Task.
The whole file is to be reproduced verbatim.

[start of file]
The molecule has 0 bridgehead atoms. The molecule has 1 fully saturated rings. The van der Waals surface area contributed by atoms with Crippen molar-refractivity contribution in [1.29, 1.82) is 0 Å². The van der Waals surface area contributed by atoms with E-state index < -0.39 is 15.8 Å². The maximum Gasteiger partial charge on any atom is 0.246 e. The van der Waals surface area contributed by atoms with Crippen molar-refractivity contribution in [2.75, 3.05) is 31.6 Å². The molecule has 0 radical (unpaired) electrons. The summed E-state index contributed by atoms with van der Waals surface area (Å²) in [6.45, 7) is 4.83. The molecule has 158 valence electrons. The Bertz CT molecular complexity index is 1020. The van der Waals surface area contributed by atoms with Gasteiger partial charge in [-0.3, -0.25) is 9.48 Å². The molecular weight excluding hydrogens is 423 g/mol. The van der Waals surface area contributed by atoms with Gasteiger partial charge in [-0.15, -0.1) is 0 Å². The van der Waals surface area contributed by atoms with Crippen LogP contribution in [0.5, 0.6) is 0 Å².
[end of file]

The molecule has 0 bridgehead atoms. The molecule has 1 fully saturated rings. The van der Waals surface area contributed by atoms with Crippen molar-refractivity contribution in [1.29, 1.82) is 0 Å². The van der Waals surface area contributed by atoms with E-state index < -0.39 is 15.8 Å². The maximum Gasteiger partial charge on any atom is 0.246 e. The van der Waals surface area contributed by atoms with Crippen molar-refractivity contribution in [2.75, 3.05) is 31.6 Å². The molecule has 0 radical (unpaired) electrons. The summed E-state index contributed by atoms with van der Waals surface area (Å²) in [6.45, 7) is 4.83. The molecule has 158 valence electrons. The Bertz CT molecular complexity index is 1020. The van der Waals surface area contributed by atoms with Gasteiger partial charge in [-0.3, -0.25) is 9.48 Å². The molecular weight excluding hydrogens is 423 g/mol. The van der Waals surface area contributed by atoms with Gasteiger partial charge in [-0.15, -0.1) is 0 Å². The van der Waals surface area contributed by atoms with Crippen LogP contribution in [0.5, 0.6) is 0 Å².